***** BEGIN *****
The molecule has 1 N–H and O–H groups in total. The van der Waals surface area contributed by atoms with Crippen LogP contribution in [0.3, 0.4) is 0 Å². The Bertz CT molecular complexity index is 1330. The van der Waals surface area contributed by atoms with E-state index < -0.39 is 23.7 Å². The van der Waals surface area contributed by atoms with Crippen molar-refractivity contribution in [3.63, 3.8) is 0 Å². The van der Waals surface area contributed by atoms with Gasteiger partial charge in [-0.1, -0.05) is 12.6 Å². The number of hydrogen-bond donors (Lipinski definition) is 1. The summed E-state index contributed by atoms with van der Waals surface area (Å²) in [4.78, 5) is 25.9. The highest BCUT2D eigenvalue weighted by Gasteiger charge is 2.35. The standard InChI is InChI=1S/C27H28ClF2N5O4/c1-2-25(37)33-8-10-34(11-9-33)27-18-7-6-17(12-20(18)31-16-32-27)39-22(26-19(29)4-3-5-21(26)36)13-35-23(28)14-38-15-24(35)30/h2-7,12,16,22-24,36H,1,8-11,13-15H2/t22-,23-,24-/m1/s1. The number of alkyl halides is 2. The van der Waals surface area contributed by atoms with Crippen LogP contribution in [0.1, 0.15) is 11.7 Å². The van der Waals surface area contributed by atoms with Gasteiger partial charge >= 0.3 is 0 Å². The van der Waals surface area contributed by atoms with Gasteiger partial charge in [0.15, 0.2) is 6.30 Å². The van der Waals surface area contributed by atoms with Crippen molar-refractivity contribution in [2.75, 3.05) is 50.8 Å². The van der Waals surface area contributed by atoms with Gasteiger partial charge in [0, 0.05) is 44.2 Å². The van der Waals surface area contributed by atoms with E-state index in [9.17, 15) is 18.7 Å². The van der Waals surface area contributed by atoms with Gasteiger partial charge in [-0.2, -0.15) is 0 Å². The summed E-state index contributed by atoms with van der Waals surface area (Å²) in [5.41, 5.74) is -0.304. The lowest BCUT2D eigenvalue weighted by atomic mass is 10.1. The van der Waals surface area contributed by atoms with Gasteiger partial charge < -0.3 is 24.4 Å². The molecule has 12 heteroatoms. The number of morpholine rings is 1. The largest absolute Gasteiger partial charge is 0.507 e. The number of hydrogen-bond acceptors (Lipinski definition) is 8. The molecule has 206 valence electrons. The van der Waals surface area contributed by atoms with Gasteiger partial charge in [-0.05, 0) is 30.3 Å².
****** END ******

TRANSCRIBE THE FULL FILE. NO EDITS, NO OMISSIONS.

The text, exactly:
The molecule has 1 N–H and O–H groups in total. The van der Waals surface area contributed by atoms with Crippen LogP contribution in [0.3, 0.4) is 0 Å². The Bertz CT molecular complexity index is 1330. The van der Waals surface area contributed by atoms with E-state index < -0.39 is 23.7 Å². The van der Waals surface area contributed by atoms with Crippen molar-refractivity contribution in [3.63, 3.8) is 0 Å². The van der Waals surface area contributed by atoms with Gasteiger partial charge in [-0.1, -0.05) is 12.6 Å². The number of hydrogen-bond donors (Lipinski definition) is 1. The summed E-state index contributed by atoms with van der Waals surface area (Å²) in [4.78, 5) is 25.9. The highest BCUT2D eigenvalue weighted by Gasteiger charge is 2.35. The standard InChI is InChI=1S/C27H28ClF2N5O4/c1-2-25(37)33-8-10-34(11-9-33)27-18-7-6-17(12-20(18)31-16-32-27)39-22(26-19(29)4-3-5-21(26)36)13-35-23(28)14-38-15-24(35)30/h2-7,12,16,22-24,36H,1,8-11,13-15H2/t22-,23-,24-/m1/s1. The number of alkyl halides is 2. The van der Waals surface area contributed by atoms with Crippen LogP contribution in [0.1, 0.15) is 11.7 Å². The van der Waals surface area contributed by atoms with Gasteiger partial charge >= 0.3 is 0 Å². The van der Waals surface area contributed by atoms with Gasteiger partial charge in [0.15, 0.2) is 6.30 Å². The van der Waals surface area contributed by atoms with Crippen molar-refractivity contribution in [2.75, 3.05) is 50.8 Å². The van der Waals surface area contributed by atoms with Gasteiger partial charge in [0, 0.05) is 44.2 Å². The van der Waals surface area contributed by atoms with E-state index in [9.17, 15) is 18.7 Å². The van der Waals surface area contributed by atoms with Gasteiger partial charge in [-0.2, -0.15) is 0 Å². The summed E-state index contributed by atoms with van der Waals surface area (Å²) in [5.41, 5.74) is -0.304. The lowest BCUT2D eigenvalue weighted by atomic mass is 10.1. The van der Waals surface area contributed by atoms with Gasteiger partial charge < -0.3 is 24.4 Å². The molecule has 12 heteroatoms. The number of morpholine rings is 1. The largest absolute Gasteiger partial charge is 0.507 e. The number of hydrogen-bond acceptors (Lipinski definition) is 8. The molecule has 206 valence electrons. The van der Waals surface area contributed by atoms with Gasteiger partial charge in [-0.05, 0) is 30.3 Å².